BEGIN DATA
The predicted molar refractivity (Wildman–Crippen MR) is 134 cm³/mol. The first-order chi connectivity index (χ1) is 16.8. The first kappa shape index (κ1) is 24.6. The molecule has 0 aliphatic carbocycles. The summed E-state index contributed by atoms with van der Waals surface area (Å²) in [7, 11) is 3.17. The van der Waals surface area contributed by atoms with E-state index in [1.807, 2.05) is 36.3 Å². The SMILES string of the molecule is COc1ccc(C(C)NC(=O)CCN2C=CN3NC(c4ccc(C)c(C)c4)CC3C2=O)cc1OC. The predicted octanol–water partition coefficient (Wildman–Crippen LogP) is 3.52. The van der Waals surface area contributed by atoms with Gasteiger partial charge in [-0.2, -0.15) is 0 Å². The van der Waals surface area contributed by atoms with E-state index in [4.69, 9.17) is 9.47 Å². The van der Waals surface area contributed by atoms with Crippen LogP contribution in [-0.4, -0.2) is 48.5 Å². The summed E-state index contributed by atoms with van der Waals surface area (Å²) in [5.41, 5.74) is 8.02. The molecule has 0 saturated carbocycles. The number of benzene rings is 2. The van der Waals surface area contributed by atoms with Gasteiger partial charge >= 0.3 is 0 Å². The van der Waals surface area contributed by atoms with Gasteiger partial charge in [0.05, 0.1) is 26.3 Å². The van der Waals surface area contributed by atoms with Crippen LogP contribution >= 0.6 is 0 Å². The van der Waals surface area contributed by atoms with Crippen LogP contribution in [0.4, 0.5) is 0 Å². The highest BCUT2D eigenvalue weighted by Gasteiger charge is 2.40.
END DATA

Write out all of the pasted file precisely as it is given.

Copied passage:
The predicted molar refractivity (Wildman–Crippen MR) is 134 cm³/mol. The first-order chi connectivity index (χ1) is 16.8. The first kappa shape index (κ1) is 24.6. The molecule has 0 aliphatic carbocycles. The summed E-state index contributed by atoms with van der Waals surface area (Å²) in [7, 11) is 3.17. The van der Waals surface area contributed by atoms with E-state index in [1.807, 2.05) is 36.3 Å². The SMILES string of the molecule is COc1ccc(C(C)NC(=O)CCN2C=CN3NC(c4ccc(C)c(C)c4)CC3C2=O)cc1OC. The predicted octanol–water partition coefficient (Wildman–Crippen LogP) is 3.52. The van der Waals surface area contributed by atoms with Gasteiger partial charge in [-0.2, -0.15) is 0 Å². The van der Waals surface area contributed by atoms with E-state index in [4.69, 9.17) is 9.47 Å². The van der Waals surface area contributed by atoms with Crippen LogP contribution in [-0.4, -0.2) is 48.5 Å². The summed E-state index contributed by atoms with van der Waals surface area (Å²) in [5.41, 5.74) is 8.02. The molecule has 0 saturated carbocycles. The number of benzene rings is 2. The van der Waals surface area contributed by atoms with Gasteiger partial charge >= 0.3 is 0 Å². The van der Waals surface area contributed by atoms with Gasteiger partial charge in [0.05, 0.1) is 26.3 Å². The van der Waals surface area contributed by atoms with Crippen LogP contribution >= 0.6 is 0 Å². The van der Waals surface area contributed by atoms with Crippen LogP contribution in [0.4, 0.5) is 0 Å². The highest BCUT2D eigenvalue weighted by Gasteiger charge is 2.40.